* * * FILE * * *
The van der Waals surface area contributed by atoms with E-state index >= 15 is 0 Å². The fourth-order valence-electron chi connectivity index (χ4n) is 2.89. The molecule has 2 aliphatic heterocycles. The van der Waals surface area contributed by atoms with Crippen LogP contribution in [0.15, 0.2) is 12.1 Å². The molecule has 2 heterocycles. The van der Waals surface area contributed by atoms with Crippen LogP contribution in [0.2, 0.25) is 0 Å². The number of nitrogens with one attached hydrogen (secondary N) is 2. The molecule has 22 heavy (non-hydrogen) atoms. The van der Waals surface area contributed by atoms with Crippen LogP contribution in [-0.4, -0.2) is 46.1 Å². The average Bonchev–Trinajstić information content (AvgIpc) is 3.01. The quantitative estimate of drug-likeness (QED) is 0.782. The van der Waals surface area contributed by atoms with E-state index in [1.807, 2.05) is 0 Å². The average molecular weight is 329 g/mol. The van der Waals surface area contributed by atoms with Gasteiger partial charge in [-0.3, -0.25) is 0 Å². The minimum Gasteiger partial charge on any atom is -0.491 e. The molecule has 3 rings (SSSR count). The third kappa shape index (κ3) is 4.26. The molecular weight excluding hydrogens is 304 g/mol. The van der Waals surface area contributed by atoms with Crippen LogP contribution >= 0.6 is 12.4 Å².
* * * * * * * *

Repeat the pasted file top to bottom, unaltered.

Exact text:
The van der Waals surface area contributed by atoms with E-state index >= 15 is 0 Å². The fourth-order valence-electron chi connectivity index (χ4n) is 2.89. The molecule has 2 aliphatic heterocycles. The van der Waals surface area contributed by atoms with Crippen LogP contribution in [0.15, 0.2) is 12.1 Å². The molecule has 2 heterocycles. The van der Waals surface area contributed by atoms with Crippen LogP contribution in [0.2, 0.25) is 0 Å². The number of nitrogens with one attached hydrogen (secondary N) is 2. The molecule has 22 heavy (non-hydrogen) atoms. The van der Waals surface area contributed by atoms with Crippen LogP contribution in [-0.4, -0.2) is 46.1 Å². The average Bonchev–Trinajstić information content (AvgIpc) is 3.01. The quantitative estimate of drug-likeness (QED) is 0.782. The van der Waals surface area contributed by atoms with E-state index in [1.807, 2.05) is 0 Å². The average molecular weight is 329 g/mol. The van der Waals surface area contributed by atoms with Gasteiger partial charge in [-0.3, -0.25) is 0 Å². The minimum Gasteiger partial charge on any atom is -0.491 e. The molecule has 3 rings (SSSR count). The third kappa shape index (κ3) is 4.26. The molecular weight excluding hydrogens is 304 g/mol. The van der Waals surface area contributed by atoms with Crippen LogP contribution >= 0.6 is 12.4 Å².